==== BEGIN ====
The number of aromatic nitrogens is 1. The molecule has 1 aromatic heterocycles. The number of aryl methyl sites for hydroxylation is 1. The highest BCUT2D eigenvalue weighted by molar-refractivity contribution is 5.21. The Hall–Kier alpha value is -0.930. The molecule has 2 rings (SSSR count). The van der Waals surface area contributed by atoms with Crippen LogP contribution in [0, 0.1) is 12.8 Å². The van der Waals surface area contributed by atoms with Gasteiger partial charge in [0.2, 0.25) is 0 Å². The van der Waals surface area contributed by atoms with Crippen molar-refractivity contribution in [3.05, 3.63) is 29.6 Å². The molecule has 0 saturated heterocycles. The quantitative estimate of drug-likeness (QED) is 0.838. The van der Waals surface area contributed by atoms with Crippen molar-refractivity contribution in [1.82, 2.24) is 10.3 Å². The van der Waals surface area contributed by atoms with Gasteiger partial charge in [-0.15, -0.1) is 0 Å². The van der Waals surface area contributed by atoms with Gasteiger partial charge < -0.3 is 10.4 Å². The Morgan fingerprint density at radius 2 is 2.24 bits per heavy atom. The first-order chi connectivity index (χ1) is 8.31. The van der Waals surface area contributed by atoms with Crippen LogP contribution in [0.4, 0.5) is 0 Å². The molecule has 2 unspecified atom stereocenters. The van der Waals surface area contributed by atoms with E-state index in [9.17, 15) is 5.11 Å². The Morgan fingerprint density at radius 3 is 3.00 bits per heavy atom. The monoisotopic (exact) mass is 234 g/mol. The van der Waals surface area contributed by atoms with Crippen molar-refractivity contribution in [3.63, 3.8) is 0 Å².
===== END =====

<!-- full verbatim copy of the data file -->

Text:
The number of aromatic nitrogens is 1. The molecule has 1 aromatic heterocycles. The number of aryl methyl sites for hydroxylation is 1. The highest BCUT2D eigenvalue weighted by molar-refractivity contribution is 5.21. The Hall–Kier alpha value is -0.930. The molecule has 2 rings (SSSR count). The van der Waals surface area contributed by atoms with Crippen LogP contribution in [0, 0.1) is 12.8 Å². The van der Waals surface area contributed by atoms with Gasteiger partial charge in [0.2, 0.25) is 0 Å². The van der Waals surface area contributed by atoms with Crippen molar-refractivity contribution in [3.05, 3.63) is 29.6 Å². The molecule has 0 saturated heterocycles. The quantitative estimate of drug-likeness (QED) is 0.838. The van der Waals surface area contributed by atoms with Crippen molar-refractivity contribution in [1.82, 2.24) is 10.3 Å². The van der Waals surface area contributed by atoms with Gasteiger partial charge in [-0.15, -0.1) is 0 Å². The van der Waals surface area contributed by atoms with Gasteiger partial charge < -0.3 is 10.4 Å². The Morgan fingerprint density at radius 2 is 2.24 bits per heavy atom. The first-order chi connectivity index (χ1) is 8.31. The van der Waals surface area contributed by atoms with Crippen LogP contribution in [0.4, 0.5) is 0 Å². The molecule has 2 unspecified atom stereocenters. The van der Waals surface area contributed by atoms with E-state index in [9.17, 15) is 5.11 Å². The Morgan fingerprint density at radius 3 is 3.00 bits per heavy atom. The monoisotopic (exact) mass is 234 g/mol. The van der Waals surface area contributed by atoms with Crippen molar-refractivity contribution in [3.63, 3.8) is 0 Å².